• Mark 8:29 “And He continued by questioning them, ‘But who do you say that I am?’ Peter answered and said to Him, ‘You are the Christ.'”



Who is Jesus to you?

What three qualities, characteristics, and/or traits of His stand out most prominently to you? For each one, find at least three verses that support that.

In sharing Jesus with others, Peter and John express in few words their approach to sharing Christ: “for we cannot stop speaking about what we have seen and heard” (Acts 4:20, NKJV).

In your walk of faith, what have you seen Jesus do?


What have you heard from Him regarding Himself, His plan for you, His desire for your life?

Reviewing your answers to the last two questions,

list out any additional qualities/characteristics/ traits you you appreciate in Jesus–and verses to support them.

Spend some time praising and thanking Him for everything He is in your life.



We are created in God’s image. We claim discipleship with Christ. As such, people look to us to see who Jesus is. Do we fail? Yes. Are we flawed? Yes. But still, the outside world who does not know Jesus looks to His followers to see His impact on a life.

I challenge you to take one day and categorize the words that you say. Our words speak volumes as to what is in our heart and mind. Our words reveal our thoughts, our motivations, and our plans.

What are your words revealing about you? For the next day, for every comment or series of comments made, mark which of the following categories that comment falls into: praising God; edifying another person; thanking someone; asking politely; tearing down another person; gossip; complaint; demanding; other (specify).

There are no excuses. Be honest, be accurate. Hiding the reality of your day-to-day interactions will not help you change them.

What do the results of this assessment reveal?


Does this assessment reveal an accurate picture of Christ?


What needs eradication?


What would you like to see more of in your words?

As Jesus for help! He longs to teach you.



“Actions speak louder than words,” or so we say. The Bible tells us that it is from the overflow of the heart that the mouth speaks. With that being true, where do actions come from?

I submit that actions come from what we truly believe. Words come from the things we meditate on, the things we speak about. If you think kind thoughts about a person, you are much more likely to say kind things about them. But if you ignore them completely, your actions say they aren’t worth your time or energy.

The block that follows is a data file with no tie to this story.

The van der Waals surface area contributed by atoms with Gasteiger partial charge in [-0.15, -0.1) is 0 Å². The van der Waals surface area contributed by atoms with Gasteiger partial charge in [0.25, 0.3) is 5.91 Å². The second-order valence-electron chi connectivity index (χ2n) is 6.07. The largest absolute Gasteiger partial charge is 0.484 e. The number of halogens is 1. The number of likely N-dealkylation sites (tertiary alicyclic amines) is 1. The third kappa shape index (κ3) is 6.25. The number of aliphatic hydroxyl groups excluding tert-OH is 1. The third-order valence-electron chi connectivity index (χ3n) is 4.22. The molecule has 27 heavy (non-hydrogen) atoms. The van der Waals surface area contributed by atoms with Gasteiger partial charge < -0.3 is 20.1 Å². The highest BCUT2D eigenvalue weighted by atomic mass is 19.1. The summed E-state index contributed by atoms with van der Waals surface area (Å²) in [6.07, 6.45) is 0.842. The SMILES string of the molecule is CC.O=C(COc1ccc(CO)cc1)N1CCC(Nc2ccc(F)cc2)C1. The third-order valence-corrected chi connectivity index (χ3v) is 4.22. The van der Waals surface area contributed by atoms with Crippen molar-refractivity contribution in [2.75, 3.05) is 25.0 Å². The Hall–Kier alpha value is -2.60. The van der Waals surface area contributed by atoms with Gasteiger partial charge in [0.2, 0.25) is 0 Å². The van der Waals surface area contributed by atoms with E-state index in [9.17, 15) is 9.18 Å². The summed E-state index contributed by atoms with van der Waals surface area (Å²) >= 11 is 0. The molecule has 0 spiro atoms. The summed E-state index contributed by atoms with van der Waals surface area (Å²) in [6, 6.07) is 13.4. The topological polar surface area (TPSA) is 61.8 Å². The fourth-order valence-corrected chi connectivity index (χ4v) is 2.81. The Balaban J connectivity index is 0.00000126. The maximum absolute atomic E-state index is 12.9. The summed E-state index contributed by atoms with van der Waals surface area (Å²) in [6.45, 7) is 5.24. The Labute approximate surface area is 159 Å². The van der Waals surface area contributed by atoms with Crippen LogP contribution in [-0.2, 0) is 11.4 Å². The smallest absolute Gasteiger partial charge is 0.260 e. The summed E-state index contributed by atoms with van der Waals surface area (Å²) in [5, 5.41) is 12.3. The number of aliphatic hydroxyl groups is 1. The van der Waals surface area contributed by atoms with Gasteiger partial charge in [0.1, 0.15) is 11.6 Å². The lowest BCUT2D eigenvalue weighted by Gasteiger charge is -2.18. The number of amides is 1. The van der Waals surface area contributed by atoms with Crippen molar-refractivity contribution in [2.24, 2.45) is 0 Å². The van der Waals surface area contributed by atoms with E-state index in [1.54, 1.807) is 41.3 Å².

So often we translate a person’s words by using their actions. Growing up, when my parents responded to a request with “we’ll see,” I knew it meant “no.” How did I know that? Because the actions I saw after the words were, in all but one occasion, a refusal of the request. However, the actions I saw after a request was answered with “maybe” showed that “maybe” meant the request had a chance of being fulfilled, or not. Even though “we’ll see” and “maybe” could mean the same thing, the actions that followed told the story of how those words were operationalized in my home.

Read Genesis 3:1-6. What stands out to you?

Eve’s words in this passage show that she had considered the command of God not to eat of the fruit. She knew it was important, so she remembered what was commanded. We won’t go into the fact that she actually made the command much more restrictive than God had (see Genesis 1:29-31); the point is that Eve heard God and remembered the command.

Her actions show the translation of that hearing. Whether she had a weakness, or questioned God’s command, or simply wasn’t paying all that much attention to the environment or wasn’t being wary of who was speaking to her, we will never know. We can speculate all we want about her intentions or motivations, but we cannot actually know them.